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Commentary

The Crisis of Consolidation in Bay Area News Media

'This is the situation one expects in a totalitarian regime, not in pluralistic America.'

The core counties of the San Francisco Bay Area -- Alameda, Contra Costa, Marin, San Francisco, San Mateo and Santa Clara and the contiguous portion of Solano County – have a population of about six million people. In addition to their seven county governments, they include scores of cities, towns, sheriff’s and police departments; school boards, planning commissions, municipal and superior courts; universities and community colleges; water, solid waste and air boards; transportation commissions and public utility, weed-abatement and mosquito control boards, and many more government bodies.

In this region, one newspaper company -- MediaNews -- owns or controls every paid-subscription daily newspaper except for the San Francisco Chronicle.

Should the San Francisco Chronicle become a part or party to this news consortium, coverage of virtually every level of government, education, sports, criminal justice, arts and business would be in the hands of one organization with a single set of principles, perspectives and purposes.

Philip J. Trounstine

This is the situation one expects in a totalitarian regime, not in pluralistic America. It poses the frightening notion that the commonly accepted narrative of public life is written by one subjective – and often interested -- perspective.

Even without the Chronicle, the unprecedented Bay Area concentration of ownership under MediaNews and its partners has had a deleterious effect on news coverage.

The media outlets already under one ownership include the Alameda Times-Star, Fremont Argus, Hayward Daily Review, Marin Independent Journal, Milpitas Post, Oakland Tribune, Pacifica Tribune, Palo Alto Daily News, Vacaville Reporter, San Mateo County Times, Vallejo Times-Herald, Tri-Valley Herald in Pleasanton, Contra Costa Times and the San Jose Mercury News, not to mention myriad other free weeklies and the Monterey County Herald and Santa Cruz Sentinel, just outside of the Bay Area..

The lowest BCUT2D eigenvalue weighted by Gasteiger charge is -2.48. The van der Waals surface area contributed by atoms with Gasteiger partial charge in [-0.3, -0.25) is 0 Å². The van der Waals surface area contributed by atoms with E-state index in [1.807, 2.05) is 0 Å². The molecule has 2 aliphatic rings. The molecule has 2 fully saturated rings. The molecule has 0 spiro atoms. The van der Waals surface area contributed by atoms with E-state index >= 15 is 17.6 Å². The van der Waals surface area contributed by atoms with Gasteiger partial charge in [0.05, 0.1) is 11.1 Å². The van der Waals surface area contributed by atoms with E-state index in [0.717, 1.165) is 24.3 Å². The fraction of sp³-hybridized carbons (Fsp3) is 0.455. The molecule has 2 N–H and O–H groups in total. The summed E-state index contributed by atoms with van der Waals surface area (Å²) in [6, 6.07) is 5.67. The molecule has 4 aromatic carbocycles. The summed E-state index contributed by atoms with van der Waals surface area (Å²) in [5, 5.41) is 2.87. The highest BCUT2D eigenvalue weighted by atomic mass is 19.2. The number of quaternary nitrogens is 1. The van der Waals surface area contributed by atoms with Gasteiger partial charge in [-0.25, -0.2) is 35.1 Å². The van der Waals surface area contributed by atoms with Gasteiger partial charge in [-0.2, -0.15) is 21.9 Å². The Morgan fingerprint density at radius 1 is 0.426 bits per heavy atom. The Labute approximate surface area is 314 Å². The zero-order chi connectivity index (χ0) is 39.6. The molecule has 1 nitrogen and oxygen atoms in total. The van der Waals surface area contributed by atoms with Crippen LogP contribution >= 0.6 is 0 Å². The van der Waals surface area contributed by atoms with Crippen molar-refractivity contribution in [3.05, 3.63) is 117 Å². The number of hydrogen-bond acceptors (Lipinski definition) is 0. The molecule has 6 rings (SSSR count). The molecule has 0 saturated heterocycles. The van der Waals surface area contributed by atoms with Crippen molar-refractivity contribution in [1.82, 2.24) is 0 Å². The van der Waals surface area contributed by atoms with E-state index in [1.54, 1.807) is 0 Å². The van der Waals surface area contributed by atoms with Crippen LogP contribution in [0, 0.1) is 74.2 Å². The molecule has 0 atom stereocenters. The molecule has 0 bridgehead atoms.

This has led to the diminution of competition and diversity in the coverage of the news. In reporting on politics, sports, the arts, business and much more, MediaNews has demonstrated it believes there is no reason – given joint ownership and the demands of economic efficiency – for more than one outlet to spend resources covering any major story that cuts across regional lines.

What is lost by this singular approach to news coverage is the plurality of perspectives, viewpoints and backgrounds from which citizens would otherwise have an opportunity to discover what is and what is not true.

Why should each of the major dailies, for example, send a reporter to San Francisco Giants games, a speech by Gov. Schwarzenegger at Stanford, the opening of a new exhibit at the de Young Museum or a major product announcement by Intel or Apple when each newspaper can share a report written by one writer from any one of the news outlets?